Tuesday, July 24, 2012

Is It Worth It?

The article, Teacher raises to come from wishful thinking, was probably written by the Editorial Board because it is “unsigned.” It is posted on Star-Telegram and was published on July 16th, 2012. The author discusses the issue on paying the public schoolteachers more for their work and effort. Several weeks ago, Fort Worth district leaders insinuated that teacher raises isn’t an option with current budget. The trustees voted against this idea as well. However, the administrators requested a one-time one percent raise for all full-time employees. Then, the author lists the possible sources of funds and grants suggested by credible political figures. The author provided numerous quotes by political figures and statistics in order to increase the credibility in his writing. The author believes it is not the right thing for the state to use that much money on a one-percent raise in economical hardship. Overall, his/her writing has credibility, and although his/her opinion leans to one side, the tone is formal.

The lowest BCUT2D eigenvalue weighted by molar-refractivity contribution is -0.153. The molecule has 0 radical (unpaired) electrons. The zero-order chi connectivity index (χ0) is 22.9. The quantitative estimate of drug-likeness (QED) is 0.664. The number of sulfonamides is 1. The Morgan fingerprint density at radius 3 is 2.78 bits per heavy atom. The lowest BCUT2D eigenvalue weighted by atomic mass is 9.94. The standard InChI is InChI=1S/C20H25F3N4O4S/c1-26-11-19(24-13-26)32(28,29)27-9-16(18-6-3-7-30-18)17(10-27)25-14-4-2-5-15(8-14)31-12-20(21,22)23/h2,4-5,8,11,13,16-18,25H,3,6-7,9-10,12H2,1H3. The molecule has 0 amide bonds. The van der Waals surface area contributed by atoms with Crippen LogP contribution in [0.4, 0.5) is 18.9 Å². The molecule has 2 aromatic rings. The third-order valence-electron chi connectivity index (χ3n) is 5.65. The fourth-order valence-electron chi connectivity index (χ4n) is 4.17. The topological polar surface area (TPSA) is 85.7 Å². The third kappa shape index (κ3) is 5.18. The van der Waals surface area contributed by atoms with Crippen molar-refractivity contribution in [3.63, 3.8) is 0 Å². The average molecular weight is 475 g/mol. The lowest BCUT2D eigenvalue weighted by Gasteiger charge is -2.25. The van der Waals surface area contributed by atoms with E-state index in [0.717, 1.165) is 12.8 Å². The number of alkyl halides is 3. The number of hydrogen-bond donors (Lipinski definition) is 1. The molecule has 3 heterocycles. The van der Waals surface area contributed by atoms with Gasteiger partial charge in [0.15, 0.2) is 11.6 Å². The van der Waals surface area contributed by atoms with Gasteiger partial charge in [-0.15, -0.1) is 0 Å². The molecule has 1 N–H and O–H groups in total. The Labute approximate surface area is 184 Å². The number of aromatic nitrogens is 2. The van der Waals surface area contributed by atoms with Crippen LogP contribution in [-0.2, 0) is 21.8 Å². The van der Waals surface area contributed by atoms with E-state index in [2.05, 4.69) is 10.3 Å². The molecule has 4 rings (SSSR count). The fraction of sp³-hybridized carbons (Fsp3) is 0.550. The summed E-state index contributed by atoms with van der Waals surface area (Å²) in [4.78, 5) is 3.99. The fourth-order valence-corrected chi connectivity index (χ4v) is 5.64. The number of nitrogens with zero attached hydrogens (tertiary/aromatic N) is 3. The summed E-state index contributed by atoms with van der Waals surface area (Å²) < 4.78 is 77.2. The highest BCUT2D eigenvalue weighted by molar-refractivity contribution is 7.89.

I agree with him completely in that the state should try to save as much money as possible in economically hard times. The state has more important issues to invest the five million dollars on. Some of the suggestions Hank Johnson, the Deputy Superintendent of Finance, made were to spend 300,000 dollars less on substitute teachers and 200,000 dollars less on overtime, according to the author. This is unreasonable. The state should not punish the substitute teachers and overtime workers to reward full-time teachers; the latter have steady income while the substitute teachers usually do not. Other suggestions do not sound very convincing either; most of the suggestions produce victims. Giving a one-time one-percent raise is insignificant, and is simply a sign of appreciation. The state does not have to spend 5 million dollars just to show appreciation. Doing so would cause many agitated citizens. If this really is an important matter, the state should find ways to achieve the goal with less cost. In this “one of the toughest financial situations we’ve been in,” we need to save every penny we can, and use it wisely.

David Song

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